Wednesday, March 22, 2017

It's All About the Money

It takes a lot of poking around on the last few pages of Google search hits to unearth any mentions of the day-to-day legislative involvement of a minor player in Territorial politics. But that is part of the life story of my third great grandfather, and I decided I wanted to know more about him. I'm not satisfied with the mere label of "farmer" in a census record for my genealogical research.

Granted, if it weren't for the digitizing of such obscure volumes as the 1842 Journal of the Proceedings of the Senate of the Territory of Florida, I wouldn't have found printed verification of some of the disputes going on behind the scenes which might explain why Florida's first constitution was drawn up in 1838, but didn't gain the territory access as a full-fledged state until 1845. Perhaps the contention surrounding that original constitution might also explain why the original version of the document has never since been found.

Thankfully, in the process of this search, I've managed to unearth verification that, indeed, my third great grandfather's name was included in list of "ayes" which passed both the preamble and resolution on one particular contentious issue in that 1838-1839 gathering.

The problem, however, was that the wording of those documents included phrases considered by some to be rather impolitic, and thus, were brought up in votes to suppress the document before its intended journey to Washington, D.C., where it would be part of required procedures for admission to the union of the United States.

Talk about incendiary language. During the Florida Territory's legislative council meeting on Friday, January 14, 1842, a certain representative introduced a preamble and resolution "expunging certain proceedings...from the Journals." The material referenced a resolution regarding "the Banks and other Corporations in this Territory" fingering certain banks, railroads, insurance entities and
other grants of powers highly objectionable, which have already produced serious injuries, & are calculated to embarrass the government of the State in its future operations, and also to produce further great loss, detriment and injury to the people.

The goal behind these accusations was apparently to petition the Congress of the United States to  
remedy and correct the injury for the future, and relieve the people from their embarrassment in this respect.

The petition didn't just stop at these generalities. Of course, the request went on to ask for Congress to pass a law
to remedy as far as practicable, the evils that have already resulted from the improvident and injudicious acts of the Territorial Legislature, and to prevent the disastrous consequences which it is apprehended may ensue from the same cause [that would] affect injuriously the character and honor of the people of Florida.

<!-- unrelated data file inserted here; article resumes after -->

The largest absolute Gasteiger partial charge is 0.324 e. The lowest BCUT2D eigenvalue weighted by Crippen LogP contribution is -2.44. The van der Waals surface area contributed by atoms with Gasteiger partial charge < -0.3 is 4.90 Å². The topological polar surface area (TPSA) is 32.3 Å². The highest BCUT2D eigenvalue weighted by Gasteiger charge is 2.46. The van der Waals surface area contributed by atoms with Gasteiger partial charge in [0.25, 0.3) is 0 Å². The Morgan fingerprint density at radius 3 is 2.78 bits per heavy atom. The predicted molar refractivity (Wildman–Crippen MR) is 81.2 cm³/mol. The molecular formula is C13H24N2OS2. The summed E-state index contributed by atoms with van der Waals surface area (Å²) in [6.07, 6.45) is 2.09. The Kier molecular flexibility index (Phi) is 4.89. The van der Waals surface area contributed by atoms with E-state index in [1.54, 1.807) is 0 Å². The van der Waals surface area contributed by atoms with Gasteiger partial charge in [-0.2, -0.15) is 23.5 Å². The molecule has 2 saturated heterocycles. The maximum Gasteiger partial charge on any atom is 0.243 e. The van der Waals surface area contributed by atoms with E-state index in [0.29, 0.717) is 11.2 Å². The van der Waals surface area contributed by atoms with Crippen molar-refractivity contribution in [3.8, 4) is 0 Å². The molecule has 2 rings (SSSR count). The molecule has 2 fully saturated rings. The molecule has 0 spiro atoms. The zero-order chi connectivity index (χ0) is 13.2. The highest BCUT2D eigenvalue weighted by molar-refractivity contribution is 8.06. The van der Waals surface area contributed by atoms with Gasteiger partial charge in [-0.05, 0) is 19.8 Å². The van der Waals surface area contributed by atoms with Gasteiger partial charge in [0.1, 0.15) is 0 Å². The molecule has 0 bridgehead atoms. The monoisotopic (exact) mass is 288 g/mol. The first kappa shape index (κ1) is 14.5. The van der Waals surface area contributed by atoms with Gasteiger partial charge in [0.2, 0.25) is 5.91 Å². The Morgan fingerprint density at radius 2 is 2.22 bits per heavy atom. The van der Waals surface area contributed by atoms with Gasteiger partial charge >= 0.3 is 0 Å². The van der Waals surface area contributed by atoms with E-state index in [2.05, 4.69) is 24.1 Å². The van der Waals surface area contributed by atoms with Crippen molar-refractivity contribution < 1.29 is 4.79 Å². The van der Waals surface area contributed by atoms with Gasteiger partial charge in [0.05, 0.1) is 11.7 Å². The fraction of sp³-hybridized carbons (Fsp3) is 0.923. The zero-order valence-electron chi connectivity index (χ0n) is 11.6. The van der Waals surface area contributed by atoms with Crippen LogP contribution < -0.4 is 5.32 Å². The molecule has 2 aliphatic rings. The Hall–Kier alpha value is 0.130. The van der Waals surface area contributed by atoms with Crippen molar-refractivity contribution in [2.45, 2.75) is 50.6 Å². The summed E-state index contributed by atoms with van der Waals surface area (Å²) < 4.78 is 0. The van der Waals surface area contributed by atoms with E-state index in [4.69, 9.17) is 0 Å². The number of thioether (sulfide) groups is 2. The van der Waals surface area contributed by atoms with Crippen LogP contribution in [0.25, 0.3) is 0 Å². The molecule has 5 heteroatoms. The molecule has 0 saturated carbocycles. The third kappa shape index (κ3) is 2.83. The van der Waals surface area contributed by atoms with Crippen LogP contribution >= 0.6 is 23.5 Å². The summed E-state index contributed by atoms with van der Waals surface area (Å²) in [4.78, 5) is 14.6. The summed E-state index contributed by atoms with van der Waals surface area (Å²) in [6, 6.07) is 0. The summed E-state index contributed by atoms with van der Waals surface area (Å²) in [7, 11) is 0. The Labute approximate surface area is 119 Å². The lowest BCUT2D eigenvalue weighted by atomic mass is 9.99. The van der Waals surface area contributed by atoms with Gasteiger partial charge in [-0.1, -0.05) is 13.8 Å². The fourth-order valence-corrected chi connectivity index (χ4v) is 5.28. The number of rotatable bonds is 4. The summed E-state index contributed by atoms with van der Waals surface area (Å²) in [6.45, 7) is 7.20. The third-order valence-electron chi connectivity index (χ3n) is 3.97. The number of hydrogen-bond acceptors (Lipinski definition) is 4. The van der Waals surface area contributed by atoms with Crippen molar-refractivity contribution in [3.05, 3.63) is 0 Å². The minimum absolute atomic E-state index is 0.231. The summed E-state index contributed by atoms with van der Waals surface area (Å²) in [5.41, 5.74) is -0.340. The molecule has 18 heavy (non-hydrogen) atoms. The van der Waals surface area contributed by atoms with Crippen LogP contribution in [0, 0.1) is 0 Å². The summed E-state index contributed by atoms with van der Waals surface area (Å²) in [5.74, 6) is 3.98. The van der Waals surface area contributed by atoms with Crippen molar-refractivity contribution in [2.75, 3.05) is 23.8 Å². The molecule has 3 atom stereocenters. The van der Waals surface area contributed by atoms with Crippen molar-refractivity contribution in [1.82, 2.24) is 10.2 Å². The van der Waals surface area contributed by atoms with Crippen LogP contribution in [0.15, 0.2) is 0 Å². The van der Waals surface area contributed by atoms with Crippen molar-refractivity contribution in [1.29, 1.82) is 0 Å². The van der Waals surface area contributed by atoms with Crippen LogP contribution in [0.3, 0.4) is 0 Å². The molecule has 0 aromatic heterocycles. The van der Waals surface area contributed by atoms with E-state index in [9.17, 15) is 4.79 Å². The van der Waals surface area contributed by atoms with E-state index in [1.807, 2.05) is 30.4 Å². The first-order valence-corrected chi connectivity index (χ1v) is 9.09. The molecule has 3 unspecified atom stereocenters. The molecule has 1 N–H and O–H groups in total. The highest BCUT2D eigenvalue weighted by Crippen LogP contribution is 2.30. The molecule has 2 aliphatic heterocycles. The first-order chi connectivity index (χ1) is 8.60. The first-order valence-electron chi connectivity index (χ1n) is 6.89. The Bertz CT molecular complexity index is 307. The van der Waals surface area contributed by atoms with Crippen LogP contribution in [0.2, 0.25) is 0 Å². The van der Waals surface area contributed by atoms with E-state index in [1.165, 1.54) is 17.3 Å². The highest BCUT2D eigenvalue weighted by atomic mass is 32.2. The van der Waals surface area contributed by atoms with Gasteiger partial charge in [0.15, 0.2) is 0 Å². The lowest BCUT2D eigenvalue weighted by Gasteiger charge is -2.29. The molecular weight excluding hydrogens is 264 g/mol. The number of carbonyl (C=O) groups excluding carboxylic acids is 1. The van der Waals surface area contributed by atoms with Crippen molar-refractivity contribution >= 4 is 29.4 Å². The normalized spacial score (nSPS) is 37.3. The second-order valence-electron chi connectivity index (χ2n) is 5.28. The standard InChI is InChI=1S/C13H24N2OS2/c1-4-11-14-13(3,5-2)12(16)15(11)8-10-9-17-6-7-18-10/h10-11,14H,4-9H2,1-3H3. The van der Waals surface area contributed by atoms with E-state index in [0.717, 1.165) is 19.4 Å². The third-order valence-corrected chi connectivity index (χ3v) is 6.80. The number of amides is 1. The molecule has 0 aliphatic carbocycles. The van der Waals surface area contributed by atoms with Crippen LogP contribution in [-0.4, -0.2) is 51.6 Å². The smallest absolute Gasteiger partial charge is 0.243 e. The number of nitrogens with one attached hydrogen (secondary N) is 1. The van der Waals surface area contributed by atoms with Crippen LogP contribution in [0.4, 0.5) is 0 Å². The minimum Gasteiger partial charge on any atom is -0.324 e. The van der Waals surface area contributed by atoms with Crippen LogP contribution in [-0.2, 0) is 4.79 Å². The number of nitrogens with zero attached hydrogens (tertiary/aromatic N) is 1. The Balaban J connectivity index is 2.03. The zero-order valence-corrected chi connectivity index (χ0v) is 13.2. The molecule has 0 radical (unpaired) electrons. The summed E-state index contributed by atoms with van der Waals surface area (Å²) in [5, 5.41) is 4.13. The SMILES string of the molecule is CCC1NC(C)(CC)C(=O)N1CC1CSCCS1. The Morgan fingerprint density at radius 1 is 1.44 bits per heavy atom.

As you can imagine, a proposal like this didn't sit well with some of the Territory's elected officials. The January 14, 1842, session was actually a continuation of business from the preceding days' debate, which mainly was concerned with the indebtedness incurred by votes regarding various bonds and other money issues involving specific incorporations. Entered into the day's record was not only the full preamble and resolution from which the above excerpts were drawn, but also the list of all names voting both for and against the 1838 preamble and resolution.

Firmly ensconced in the midst of those names voting for the offending proposal was none other than my third great grandfather, George E. McClellan.

As rebuttal to the supposed overreach of the state's Constitutional Convention, a counter-resolution had been offered the following month, basically accusing the original body of meddling in affairs it ought not to have tackled—"travelled beyond the pale of their duties," as the document emphatically put it. Not just that, but it was "impolitic, unjust, and inexpedient, and calculated to impair their credit and usefulness."

Them's fightin' words.

The upshot? The resolution called—but not until January of 1842—for the original constitution's section on banks and other corporations to be "regarded only as the expression of individual sentiment" and that "our Delegate in Congress" resist any changes to the charters of the "aforesaid incorporated institutions" of the Territory of Florida.

Well, you know that had to come to a vote, as well. When all was said and done, the decision was to "expunge" from the Journals the "said above recited resolutions and proceedings of this House." That was duly noted, instructions were sent to the Florida delegate in Congress, and presumably, all progressed from that point toward statehood for Florida. Previous charters of incorporation were preserved—whatever the original problem had been was now disregarded.

Makes me want to go back in time and ask George McClellan what all the fuss was about, anyhow. Someone must have been concerned about following the money. Between banks, insurance companies, railroads, and other entities, even before the place had achieved statehood, Florida was already big business.



  1. I hope your research time was fruitful! :)

    1. Thanks, Far Side, so far it is. Looks like there is more to go, too.


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